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Page 16(In Conclusion: A Question to Consider)previous pageNext Page


IN CONCLUSION: A QUESTION TO CONSIDER

 

Having explored both the humanitarian and political origins of the raid, perhaps a final thought provoking question remains, was the Son Tay Raid a rescue mission or an attack? In the opinion of this researcher, it was both! A noble and honorable attempt had been made by a gallant force to relieve the suffering of their brothers-in-arms, but the raid also possessed the elements of a deliberate attack to carry out Presidential policy. Undoubtedly, had POWs been rescued at Son Tay, immediate success would have been acknowledged by all, perhaps even resulting in uniting a divided America. Yet, at the same time, but unfortunately out of public view, the raid was an immediate success because Hanoi quickly began direct negotiations and took rapid action to correct their past transgressions regarding the treatment of POWs. By linking military actions to strategic goals, as was demonstrated by the raid on Son Tay, it is evident that President Nixon emerged from the latest round of 'negotiations' as a winner, although not immediately recognized as such.

Perhaps there will always be speculation concerning the raid. For example: Prior to the mission, did the NCA or any other planner/decision maker know that there were 'in fact' no POWs at Son Tay? Perhaps some did, but for unknown reasons elected to remain silent on the issue. Additionally, did Colonel Simons' raid group land at the secondary school on purpose and if so, who ordered it and why? Furthermore, when were the POWs actually moved from Son Tay? And finally, why were the POWs moved? All of these questions call for additional research. Nonetheless, it is difficult to argue with positive results like those which occurred after the raid. Hanoi's response was to break off official peace negotiations in Paris and publicly denounce the U.S. for escalating the war. Unofficially, Hanoi, China, and the Soviet Union were shaken by the raid. All tightened security at their military compounds and other sensitive locations. Additionally, previously classified White House documents revealed that Hanoi began responding to official requests concerning POW issues as early as 26 November 1970, something they had rarely done before. Hanoi was also concerned that American public opinion was now focused on the POW/MIA issue, especially since confirming that many POWs had died in captivity. Hanoi finally got the message and began to fear a change in international and American public support for the war since the raid had highlighted such a sensitive issue. In light of these and other developments, the raid was an overwhelming success as both a rescue mission and an extension of policy. The President's decision to support his policy through military activity directly resulted in forcing Hanoi to treat POWs more humanely and forced Hanoi back to Paris in a more humble negotiating position.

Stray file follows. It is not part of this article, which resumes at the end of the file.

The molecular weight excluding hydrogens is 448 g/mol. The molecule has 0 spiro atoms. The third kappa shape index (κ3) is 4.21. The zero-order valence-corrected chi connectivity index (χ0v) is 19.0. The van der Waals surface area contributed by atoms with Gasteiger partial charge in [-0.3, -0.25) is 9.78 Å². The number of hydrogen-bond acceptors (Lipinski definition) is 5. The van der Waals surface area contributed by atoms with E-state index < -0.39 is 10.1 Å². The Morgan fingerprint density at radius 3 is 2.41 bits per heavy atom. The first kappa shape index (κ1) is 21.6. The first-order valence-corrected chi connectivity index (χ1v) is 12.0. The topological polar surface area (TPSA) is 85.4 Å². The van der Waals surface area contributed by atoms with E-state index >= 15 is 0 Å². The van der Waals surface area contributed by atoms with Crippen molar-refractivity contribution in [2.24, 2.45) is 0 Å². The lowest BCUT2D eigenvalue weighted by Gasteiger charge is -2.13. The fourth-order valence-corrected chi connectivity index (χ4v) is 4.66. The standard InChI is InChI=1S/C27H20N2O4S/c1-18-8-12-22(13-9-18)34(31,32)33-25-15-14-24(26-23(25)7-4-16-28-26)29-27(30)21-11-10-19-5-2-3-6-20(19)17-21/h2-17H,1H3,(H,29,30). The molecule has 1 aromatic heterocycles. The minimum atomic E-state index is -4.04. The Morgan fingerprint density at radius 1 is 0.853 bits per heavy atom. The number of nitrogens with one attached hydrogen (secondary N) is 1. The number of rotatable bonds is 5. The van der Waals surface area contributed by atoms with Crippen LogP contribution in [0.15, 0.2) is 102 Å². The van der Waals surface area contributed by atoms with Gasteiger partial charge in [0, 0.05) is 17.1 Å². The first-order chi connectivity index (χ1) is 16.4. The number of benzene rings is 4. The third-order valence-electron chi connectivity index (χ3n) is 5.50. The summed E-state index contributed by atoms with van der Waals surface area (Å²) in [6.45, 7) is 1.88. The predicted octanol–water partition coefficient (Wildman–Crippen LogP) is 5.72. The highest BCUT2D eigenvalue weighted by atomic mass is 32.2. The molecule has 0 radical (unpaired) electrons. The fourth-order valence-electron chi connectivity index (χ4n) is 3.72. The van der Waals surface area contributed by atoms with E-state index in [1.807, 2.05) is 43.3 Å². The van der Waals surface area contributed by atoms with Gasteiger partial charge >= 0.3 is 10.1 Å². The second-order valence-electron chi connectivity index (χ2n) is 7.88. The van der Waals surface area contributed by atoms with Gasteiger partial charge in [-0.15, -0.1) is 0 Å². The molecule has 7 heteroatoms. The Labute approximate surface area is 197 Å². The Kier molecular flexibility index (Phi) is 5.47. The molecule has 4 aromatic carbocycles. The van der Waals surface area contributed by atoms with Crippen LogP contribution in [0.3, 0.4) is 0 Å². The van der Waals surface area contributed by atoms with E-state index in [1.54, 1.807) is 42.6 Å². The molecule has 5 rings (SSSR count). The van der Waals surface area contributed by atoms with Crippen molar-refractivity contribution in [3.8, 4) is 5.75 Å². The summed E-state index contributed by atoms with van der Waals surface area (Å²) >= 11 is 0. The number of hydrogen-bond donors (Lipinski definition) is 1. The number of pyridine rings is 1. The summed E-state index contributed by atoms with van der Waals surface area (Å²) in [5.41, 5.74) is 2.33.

Without a doubt, Hanoi now knew it was dealing with a new Administration determined to see an end to the war, but only in an honorable manner. On two occasions the President had shown Hanoi his resolve and to what lengths he would go to ensure that his style of diplomacy should not be misinterpreted. Hanoi knew it had better pay attention lest it risk waking a lethargic giant with a new attitude.



Page 16(In Conclusion: A Question to Consider)previous pageNext Page



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THESE ARE ARCHIVED PAGES OF THE OLD EHISTORY SITE
These pages are not actively maintained and may have errors in content and functionality